Court grants ex-sheriff bail, citing Alzheimer's diagnosis
By BRIAN MELLEY
Oct. 19, 2017
LOS ANGELES (AP) — Former Los Angeles County Sheriff Lee Baca should remain free while challenging his conviction for trying to derail an FBI investigation into abuses at the jail system he ran, a federal appeals court said Wednesday.
Baca, 75, raised a substantial legal question when he claimed he was wrongly prevented from presenting evidence of his Alzheimer's diagnosis at trial, three judges on the 9th U.S. Circuit Court of Appeals said.
"Baca's claim that the district court erred by excluding expert evidence of his Alzheimer's disease is at least 'fairly debatable,'" the court said in an unsigned order.
Federal Judge Percy Anderson was wrong to conclude Baca was only appealing to delay reporting to prison to serve a three-year term for obstructing justice, conspiracy and lying to investigators, the court said.
"The record does not support the district court's conclusion that 'the nature of (Baca's) illness' suggests that Baca is pursuing the appeal for the purpose of delay," the order said.
Anderson had said in denying bail that, given the progressive declines brought on by Alzheimer's, further delays would continue to allow Baca "to spend his best remaining days on bail rather than incarcerated."
Baca welcomed the 9th Circuit order and plans to "reverse the flawed and constitutionally deficient trial" on appeal, attorney Nathan Hochman said.
He was convicted in March — nearly six years after he learned that a jail inmate caught with a contraband cellphone was working to provide the FBI with evidence of brutal beatings by guards.
Once the FBI investigation was exposed, Baca met with other brass in the department to stall that probe and mislead their federal counterparts. But the plan backfired. Federal investigators turned their attention to taking down higher-ups who conspired with the longtime sheriff to kill the civil rights investigation.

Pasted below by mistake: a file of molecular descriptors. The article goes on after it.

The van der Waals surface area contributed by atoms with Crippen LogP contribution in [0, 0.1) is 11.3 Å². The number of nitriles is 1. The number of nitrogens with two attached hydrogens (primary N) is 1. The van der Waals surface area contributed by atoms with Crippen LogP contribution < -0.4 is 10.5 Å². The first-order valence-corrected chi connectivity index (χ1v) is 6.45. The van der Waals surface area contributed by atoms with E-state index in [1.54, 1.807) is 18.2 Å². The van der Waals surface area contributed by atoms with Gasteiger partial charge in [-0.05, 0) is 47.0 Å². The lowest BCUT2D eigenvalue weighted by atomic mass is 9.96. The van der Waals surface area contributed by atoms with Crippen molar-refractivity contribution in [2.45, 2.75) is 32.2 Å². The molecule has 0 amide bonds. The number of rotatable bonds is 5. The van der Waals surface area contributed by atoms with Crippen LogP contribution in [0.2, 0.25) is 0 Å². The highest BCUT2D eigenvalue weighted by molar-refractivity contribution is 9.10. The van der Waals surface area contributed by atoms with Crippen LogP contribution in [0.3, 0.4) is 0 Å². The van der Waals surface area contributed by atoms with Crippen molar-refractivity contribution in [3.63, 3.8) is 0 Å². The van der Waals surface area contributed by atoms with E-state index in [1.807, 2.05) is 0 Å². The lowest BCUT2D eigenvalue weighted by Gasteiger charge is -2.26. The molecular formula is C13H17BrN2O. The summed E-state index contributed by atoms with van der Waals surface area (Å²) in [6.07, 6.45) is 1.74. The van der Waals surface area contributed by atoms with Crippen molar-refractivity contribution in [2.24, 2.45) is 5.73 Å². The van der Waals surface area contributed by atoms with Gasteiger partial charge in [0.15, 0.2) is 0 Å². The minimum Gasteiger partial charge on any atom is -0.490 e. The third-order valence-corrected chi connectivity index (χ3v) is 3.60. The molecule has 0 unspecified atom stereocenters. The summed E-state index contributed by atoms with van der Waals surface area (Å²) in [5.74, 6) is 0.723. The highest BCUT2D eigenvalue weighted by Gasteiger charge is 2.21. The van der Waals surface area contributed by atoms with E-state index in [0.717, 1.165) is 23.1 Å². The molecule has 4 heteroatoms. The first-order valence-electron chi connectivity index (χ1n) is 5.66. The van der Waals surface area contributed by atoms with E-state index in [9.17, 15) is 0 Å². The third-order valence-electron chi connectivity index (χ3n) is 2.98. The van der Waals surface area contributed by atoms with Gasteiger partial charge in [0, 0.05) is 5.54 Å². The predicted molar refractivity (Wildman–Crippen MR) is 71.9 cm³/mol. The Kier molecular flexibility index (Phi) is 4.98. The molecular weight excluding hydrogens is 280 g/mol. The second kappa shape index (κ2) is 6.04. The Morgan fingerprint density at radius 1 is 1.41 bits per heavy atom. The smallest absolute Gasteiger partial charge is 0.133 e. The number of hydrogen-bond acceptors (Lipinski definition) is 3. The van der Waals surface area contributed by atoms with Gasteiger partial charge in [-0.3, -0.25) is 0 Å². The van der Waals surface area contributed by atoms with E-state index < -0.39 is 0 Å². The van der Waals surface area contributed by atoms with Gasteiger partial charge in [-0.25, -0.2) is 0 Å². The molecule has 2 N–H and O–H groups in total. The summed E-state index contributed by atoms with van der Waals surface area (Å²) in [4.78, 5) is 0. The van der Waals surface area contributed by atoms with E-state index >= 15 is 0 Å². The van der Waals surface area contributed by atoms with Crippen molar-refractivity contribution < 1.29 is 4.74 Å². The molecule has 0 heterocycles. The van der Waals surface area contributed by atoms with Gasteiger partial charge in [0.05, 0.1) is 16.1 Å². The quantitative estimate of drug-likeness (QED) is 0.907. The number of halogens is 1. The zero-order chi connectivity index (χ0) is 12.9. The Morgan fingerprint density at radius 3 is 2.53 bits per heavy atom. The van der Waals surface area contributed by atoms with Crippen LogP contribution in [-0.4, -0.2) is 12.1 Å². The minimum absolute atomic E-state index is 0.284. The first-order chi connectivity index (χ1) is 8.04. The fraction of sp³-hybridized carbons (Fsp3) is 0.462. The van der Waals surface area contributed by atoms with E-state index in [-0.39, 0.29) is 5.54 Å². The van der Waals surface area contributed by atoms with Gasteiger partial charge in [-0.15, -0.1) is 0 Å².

Baca was sentenced in May to three years in prison for obstruction of justice, conspiracy and lying.
Hochman asked Anderson to spare Baca a prison sentence, saying Alzheimer's was a sentence of its own.
Anderson said the suggestion was an insult to millions suffering from the condition who weren't criminals. "Alzheimer's disease is not a get-out-of-jail card," the judge said.
The defense challenged a series of rulings Anderson made that Hochman said were improper and showed bias toward Baca.
Baca, who served 15 years as sheriff, initially pleaded guilty to a single count of lying to federal investigators. He withdrew the plea after Anderson rejected a sentence of no more than six month as too lenient.
Anderson considered allowing jurors to hear evidence of Alzheimer's. But he said it would only be relevant to the lying charge and could hinder prosecutors by creating sympathy for Baca.
A psychiatrist was prepared to testify that Baca's memory could have been impaired when he allegedly told prosecutors in 2013 that he was unaware of actions taken by deputies to thwart the investigation.
At Anderson's suggestion, prosecutors elected to first go forward with a trial on the charges of obstruction of justice and conspiracy to obstruct justice.
When that ended in mistrial in December with jurors leaning 11-1 for acquittal, prosecutors opted to retry Baca on all three counts and take their chances with jurors hearing Baca was now suffering from the early stages of the disease.
However, Anderson later barred the Alzheimer's testimony, ruling it would be speculative and a waste of time.